Sven Goran Eriksson: My debut was a win over Spain – but national anthem beat me

 

It's a long time ago. A decade ago! But there are certain memories of that Wednesday night in Birmingham – up against Spain for my first game in charge of England – that will always stay with me.

The cold is one of them. I thought I knew a bit about cold but I can say it was absolutely freezing at Villa Park. The national anthem is another. I'm not sure I ever entirely mastered "God Save the Queen" but there I was, a Swede, standing in front of the bench and trying to sing it a bit. People don't think of me as emotional but, inside, I was that night. It was emotional – very emotional – for me.

Above all that, though, there is the memory of a good win – a 3-0 win – and some good football and good goals to go with it. The Spain side that England will face at Wembley tonight is on a different level from the team that we faced back then and there is a different approach today, but Spain of that time were technically a very good team, too. Any side with Raul and Ivan Helguera in it will be.

In the circumstances I suppose you could say that my decision to select six uncapped players against Jose Antonio Camacho's team was risky, considering the discussion in the media in the days leading up to my first game. I was aware that some of the press hadn't wanted a foreign manager and that was all the talk. I'd been interviewed by the FA, they decided to take me and I was very proud. I've always said that if you win games you will be accepted and if you don't you will get criticism, whether you're English or Swedish. But some were looking for a negative sign – and for a bad result – so I guess my choice of Charlton left-back Chris Powell, the Sunderland midfielder Gavin McCann, Michael Ball of Everton – all were uncapped – and Middlesbrough's Uho Ehiogu, who hadn't played for England for five years, was a little unexpected.

The truth is that when my assistant, Tord Grip, and I arrived in England we didn't have any strong opinions about which players were best and it was from that position that I selected my rather large squad of 31. Tord and I had started to travel around the country – someone worked out that I had watched 25 league games in 41 days, though I think Tord saw nearer to 50 – and we selected on the basis of what we saw. We had a problem with left-back – we had to find one quickly – and at that time, Chris Powell was a very good option. Ashley Cole was coming through at Arsenal but I didn't know much about him.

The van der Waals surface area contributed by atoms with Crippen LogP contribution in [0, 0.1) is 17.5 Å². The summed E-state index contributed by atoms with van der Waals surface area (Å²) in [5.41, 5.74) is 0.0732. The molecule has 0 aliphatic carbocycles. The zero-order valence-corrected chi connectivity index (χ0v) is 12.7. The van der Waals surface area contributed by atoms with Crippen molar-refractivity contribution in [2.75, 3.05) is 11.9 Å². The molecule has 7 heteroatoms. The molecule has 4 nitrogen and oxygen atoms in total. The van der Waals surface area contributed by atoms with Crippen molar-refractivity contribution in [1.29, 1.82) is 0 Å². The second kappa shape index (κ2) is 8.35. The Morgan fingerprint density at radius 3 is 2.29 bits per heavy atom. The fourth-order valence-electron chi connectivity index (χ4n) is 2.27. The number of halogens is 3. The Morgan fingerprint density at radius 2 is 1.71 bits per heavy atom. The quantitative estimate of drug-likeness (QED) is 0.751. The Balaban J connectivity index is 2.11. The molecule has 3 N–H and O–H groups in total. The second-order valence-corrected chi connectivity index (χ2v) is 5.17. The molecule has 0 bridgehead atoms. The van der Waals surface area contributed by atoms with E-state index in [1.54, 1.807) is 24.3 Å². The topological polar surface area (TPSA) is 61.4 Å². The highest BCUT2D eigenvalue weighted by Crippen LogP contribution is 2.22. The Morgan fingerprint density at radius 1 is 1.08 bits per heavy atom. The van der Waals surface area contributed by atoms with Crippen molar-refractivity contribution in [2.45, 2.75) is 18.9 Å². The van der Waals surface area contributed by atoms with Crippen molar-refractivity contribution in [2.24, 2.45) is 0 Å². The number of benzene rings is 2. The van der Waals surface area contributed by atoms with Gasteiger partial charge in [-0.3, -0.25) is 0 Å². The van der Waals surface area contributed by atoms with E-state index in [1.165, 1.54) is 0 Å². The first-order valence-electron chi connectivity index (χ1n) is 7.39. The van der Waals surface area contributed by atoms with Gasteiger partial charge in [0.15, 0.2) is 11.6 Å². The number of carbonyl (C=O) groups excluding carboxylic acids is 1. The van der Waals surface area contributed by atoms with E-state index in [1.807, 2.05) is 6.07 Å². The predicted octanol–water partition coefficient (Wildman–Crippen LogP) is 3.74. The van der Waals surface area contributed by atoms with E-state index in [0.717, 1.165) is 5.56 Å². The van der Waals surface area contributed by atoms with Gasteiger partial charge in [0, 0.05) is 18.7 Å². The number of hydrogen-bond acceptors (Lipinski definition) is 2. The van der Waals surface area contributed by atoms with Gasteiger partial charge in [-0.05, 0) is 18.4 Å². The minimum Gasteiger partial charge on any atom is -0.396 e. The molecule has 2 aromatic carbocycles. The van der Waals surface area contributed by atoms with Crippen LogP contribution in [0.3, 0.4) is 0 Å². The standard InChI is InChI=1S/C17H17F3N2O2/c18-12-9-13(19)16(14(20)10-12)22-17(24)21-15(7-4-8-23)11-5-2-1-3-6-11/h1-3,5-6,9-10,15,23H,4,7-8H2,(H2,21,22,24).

Powell did well and so, I remember, did Ehiogu. He didn't play many more times for me but he was a very good defender at that time and was absolutely in the picture for my 2002 World Cup squad before he was injured playing for his club. I've not forgotten Ehiogu's goal against Spain: a header from a corner.

My advice to my players that night was simple and I don't recall making a special point about Raul or any others. "Defend," I told my team. "And do it together. Be very compact, as technically they are very good." I also wanted them to be ambitious. "Make the attacking simple. Pass the ball," I said. It worked.

How things have changed in the 10 years since. England have always been a very, very strong nation, one of the best in the world, but it's Spain who have really taken off and become No 1 in the world. They are not unbeatable but they have been the best for four years now. Some of that is down to having Barcelona. One very, very strong club side with a core of its country's internationals in it will help any nation. The psychological benefits of winning a tournament – as Spain finally did at Euro 2008 – also make a huge difference. Spain didn't know in 2001 that if they worked and played together they could beat anyone. They do today.

Is Spain's success simply a result of fate – a generation of footballers who turned up at the same time? No one will really know until Xavi, Andres Iniesta and the others get older and when Spain need a new generation to come through as well. It will be interesting to see, though I suspect that others will follow.

Spain are not the only good side heading to Wembley. I'll be there on Tuesday to see Sweden, who have a wonderful player in the captain Zlatan Ibrahimovich – a team man as well as an outstanding individual. Don't underestimate Sweden, who beat Holland 3-2 to qualify for Euro 2012 and are a very good team. But it is Vicente del Bosque's team which will bring the memories back for me of all those occasions, standing in front of the bench, listening to the anthem. Yes, it certainly made me proud.

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